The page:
The only injuries reported were minor cuts to the feet of two nearby residents who stepped on broken glass after the house fell, said police Chief Inspector Joe Sullivan.
Philadelphia Gas Works employees were also at site, having shut off the gas main that supplied the building. When neighbors, 15 to 20 of whom were evacuated, were first allowed to return, they said, they were told not to smoke.
That ban was later lifted, and most residents were able to return safely to their homes after being briefly interviewed by officials.
Neighbors said they heard a large explosion.
"The boom came down, and then we saw smoke and all this glass," said Andrea Anderson, who was in the backyard of her home directly across from the collapsed home. "You felt it. I was actually in my yard and we could feel it."
Her 10-year-old daughter, Breann, was in the pool at the time. The pool water shook, she said, so she hid under the pool ladder, scared.
The house was being renovated, said Deputy Fire Chief Robert Coyne. It had been occupied for several years. Anderson said she had called police last summer about copper thieves entering the house.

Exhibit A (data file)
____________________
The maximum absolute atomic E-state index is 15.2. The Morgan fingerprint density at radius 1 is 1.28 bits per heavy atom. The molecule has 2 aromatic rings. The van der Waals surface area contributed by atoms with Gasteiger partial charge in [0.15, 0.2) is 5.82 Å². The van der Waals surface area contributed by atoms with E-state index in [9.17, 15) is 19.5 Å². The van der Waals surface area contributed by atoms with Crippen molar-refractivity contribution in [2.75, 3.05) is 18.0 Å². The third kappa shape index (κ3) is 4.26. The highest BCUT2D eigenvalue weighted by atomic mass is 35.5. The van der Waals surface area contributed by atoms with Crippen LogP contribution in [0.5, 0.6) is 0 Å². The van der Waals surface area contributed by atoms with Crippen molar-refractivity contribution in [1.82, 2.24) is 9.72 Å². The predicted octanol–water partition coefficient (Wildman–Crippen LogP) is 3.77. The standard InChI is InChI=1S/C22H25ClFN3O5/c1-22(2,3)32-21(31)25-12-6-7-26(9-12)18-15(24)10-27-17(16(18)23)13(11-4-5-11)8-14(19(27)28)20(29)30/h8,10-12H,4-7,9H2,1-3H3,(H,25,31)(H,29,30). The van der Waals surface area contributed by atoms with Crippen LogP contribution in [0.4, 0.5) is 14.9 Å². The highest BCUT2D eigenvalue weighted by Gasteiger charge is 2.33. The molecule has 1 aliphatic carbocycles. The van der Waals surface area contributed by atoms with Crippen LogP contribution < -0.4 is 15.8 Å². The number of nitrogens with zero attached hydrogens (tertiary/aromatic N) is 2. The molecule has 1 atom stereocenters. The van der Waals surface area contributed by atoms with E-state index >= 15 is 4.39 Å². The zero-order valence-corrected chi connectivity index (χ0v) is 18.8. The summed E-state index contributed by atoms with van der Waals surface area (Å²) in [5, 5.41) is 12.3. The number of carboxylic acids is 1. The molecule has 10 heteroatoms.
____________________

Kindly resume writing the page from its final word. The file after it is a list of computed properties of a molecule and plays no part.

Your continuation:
There was no fire after the reported explosion, Coyne said, which he said was "very weird."
Searching and clearing the scene could take several hours, Sullivan said, so the fire, police, and Licenses and Inspections personnel on scene were taking care to stay hydrated and rest frequently. Firefighters at a nearby fire had struggled with the weather, with some complaining of heat exhaustion, so those responding to the building collapse were taking particular caution, including working in rotating shifts.
By 4 p.m., the fire trucks and other emergency vehicles blocking Torresdale Avenue had been moved, and traffic was flowing freely again.
Contact Jonathan Lai at 856-779-3220.
Pat Mazurek of the Inquirer staff contributed to this article.